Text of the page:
After Game 2 of the 2022 NBA Finals, the Golden State Warriors spoke proudly of how they changed their mindset after the Game 1 loss. Draymond Green spoke about force. Steve Kerr lauded his team’s intensity. Steph Curry was happy with their adjustments.
One of the key adjustments they made was assigning Green to defend Jaylen Brown. That move took away one key weapon for the Boston Celtics - something they weren’t able to recover from.
In Game 3, the Warriors came out with the same matchups. Green was once again on Brown. Except this time, that ploy didn’t work. Brown equaled his output from Game 2 in the first period of Game 3. He scored 17 points to open the game to lead his team to an early double-digit lead. What changed?
“That's how I play. I feel like I can get by any defender that's in front of me. So just having the right spacing made it a little easier for me to make those reads for our team. Spacing is important. But I'll get by my defender every night,” Brown said.
Brown was in attack mode. He wasn’t going to allow Green to bully him anymore. He wasn’t settling for his outside shot even after hitting a couple of 3s to start the game. He took it to the rack for most of the first period, getting past Green and finishing hard at the rim. Brown had 27 points on 56 percent shooting in Game 3.
“I give JB credit for the way he came out and started the game. We just followed his lead after that,” shared Marcus Smart.
He set the tone for the Celtics and that became the mindset of the team in Game 3. Enough with the pretty ball. It was time to mess up Golden State’s face.
Smart stopped falling in love with the 3-ball and took it strong to the hoop instead. Jayson Tatum still played his silky smooth game. But he wasn’t getting fancy when he got into the lane anymore - he was bulldozing whoever was in his way. Al Horford punished guys on the block.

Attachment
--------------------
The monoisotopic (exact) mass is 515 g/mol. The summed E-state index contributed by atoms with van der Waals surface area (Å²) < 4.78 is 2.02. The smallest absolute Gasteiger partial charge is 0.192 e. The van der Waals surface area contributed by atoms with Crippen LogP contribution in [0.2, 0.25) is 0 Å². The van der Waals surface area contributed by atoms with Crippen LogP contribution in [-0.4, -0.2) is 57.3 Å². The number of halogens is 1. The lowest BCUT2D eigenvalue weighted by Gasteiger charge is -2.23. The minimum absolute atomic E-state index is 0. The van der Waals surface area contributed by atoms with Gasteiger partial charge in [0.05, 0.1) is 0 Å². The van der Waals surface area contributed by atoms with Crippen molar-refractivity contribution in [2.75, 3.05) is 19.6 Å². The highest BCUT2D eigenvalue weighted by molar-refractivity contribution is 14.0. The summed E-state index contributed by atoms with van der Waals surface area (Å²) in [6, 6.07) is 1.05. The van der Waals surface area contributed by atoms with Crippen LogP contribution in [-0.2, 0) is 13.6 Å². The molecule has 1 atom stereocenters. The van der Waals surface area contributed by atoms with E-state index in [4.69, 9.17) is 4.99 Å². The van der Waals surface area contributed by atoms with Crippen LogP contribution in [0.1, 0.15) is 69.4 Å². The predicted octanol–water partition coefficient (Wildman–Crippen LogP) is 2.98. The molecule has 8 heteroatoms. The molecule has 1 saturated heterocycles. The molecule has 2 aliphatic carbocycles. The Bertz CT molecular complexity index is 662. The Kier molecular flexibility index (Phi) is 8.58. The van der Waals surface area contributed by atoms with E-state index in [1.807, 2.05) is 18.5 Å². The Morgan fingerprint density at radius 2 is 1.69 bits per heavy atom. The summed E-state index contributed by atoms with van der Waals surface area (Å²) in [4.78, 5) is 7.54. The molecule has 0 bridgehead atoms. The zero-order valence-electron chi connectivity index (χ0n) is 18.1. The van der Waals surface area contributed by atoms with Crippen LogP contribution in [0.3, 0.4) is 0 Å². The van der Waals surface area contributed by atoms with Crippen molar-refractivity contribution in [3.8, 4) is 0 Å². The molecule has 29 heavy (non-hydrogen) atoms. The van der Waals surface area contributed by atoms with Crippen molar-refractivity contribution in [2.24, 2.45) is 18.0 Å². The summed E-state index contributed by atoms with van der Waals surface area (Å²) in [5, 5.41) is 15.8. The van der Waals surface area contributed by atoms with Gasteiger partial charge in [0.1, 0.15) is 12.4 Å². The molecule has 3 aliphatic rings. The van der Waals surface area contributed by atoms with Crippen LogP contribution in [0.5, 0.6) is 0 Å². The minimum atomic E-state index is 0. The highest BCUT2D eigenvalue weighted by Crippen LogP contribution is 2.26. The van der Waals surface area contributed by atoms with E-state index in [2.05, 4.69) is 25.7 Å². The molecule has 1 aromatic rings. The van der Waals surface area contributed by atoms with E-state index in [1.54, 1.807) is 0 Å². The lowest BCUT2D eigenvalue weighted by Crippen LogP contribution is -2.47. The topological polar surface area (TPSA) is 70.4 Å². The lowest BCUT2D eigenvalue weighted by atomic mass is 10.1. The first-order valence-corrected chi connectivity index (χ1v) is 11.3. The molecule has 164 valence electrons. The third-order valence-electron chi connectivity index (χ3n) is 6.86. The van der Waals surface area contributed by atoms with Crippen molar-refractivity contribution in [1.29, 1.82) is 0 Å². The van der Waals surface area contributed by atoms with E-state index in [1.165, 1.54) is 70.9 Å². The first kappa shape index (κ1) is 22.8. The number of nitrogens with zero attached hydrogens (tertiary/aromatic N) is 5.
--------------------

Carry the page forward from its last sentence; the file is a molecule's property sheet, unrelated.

After being limited to just 24 points in the paint in Game 2, Boston bullied their way to 52 points in the paint in Game 3. They grabbed 15 offensive boards and scored 22 second-chance points compared to just six offensive rebounds and six second-chance points in the last game. It was exactly how the Warriors spoke of their Game 2 win. The Celtics played with more force and more intensity in Game 3.
“Game 2, they brought the heat to us. For us, that left a bad taste in our mouth because what we hang our hat on is effort on the defensive end and being a physical team. It definitely woke us up a little bit,” Smart explained.
That energy was evident on the defensive end as well. If Brown set the tone on offense, it was Robert Williams III who took the lead on defense. Playing through an injury, Williams III was still ferocious on defense, prowling the paint to erase weak attempts by the Warriors. He had four blocks, three steals, and 10 rebounds in the game. Williams playing well gives the Celtics an advantage the Warriors can’t counter: size.
“Not only the shots that he did block -- I think he got four tonight -- but the ones he altered and his presence down there of course deters guys from driving. He was a big part of what we did. Staying big tonight, getting those 15 offensive rebounds and 22 second-chance points,” explained coach Ime Udoka.
Even when Golden State went on their patented third quarter run, Boston wasn’t fazed. Their game plan was working. It was just time to turn up the volume in the final period.
“They're a great team. They've got great players. They're going to make shots. They're going to go on runs. But it's all about how you respond,” said Tatum.
The Celtics responded to the Warriors’ third-period barrage by making life extremely difficult for them in the fourth quarter. The space Golden State had in the third quarter was absolutely erased. Williams and Horford stepped out to defend the Warriors’ shooters. Tatum, Brown, Smart, and Grant Williams hounded everyone else off the ball. Boston took away all of the Warriors’ breathing room, limited them to just 11 points and five made baskets to close the game.
“We didn't hold our head down or anything. We called a timeout, regrouped, figured it out, and made winning plays. I was definitely proud of the group for that,” added Tatum.
After Game 1, it seemed like the Celtics were happy to try to outgun the Warriors. That didn’t turn out so well for them in Game 2. Rather than come up with a new gameplan, they doubled down on what’s worked for them so far this year. They’re never going to be as entertaining as the Curry-led Warriors. So, if they can’t be them, beat them. To a pulp. Boston did just that to Golden State in Game 3 and now they’re two wins away from Banner 18.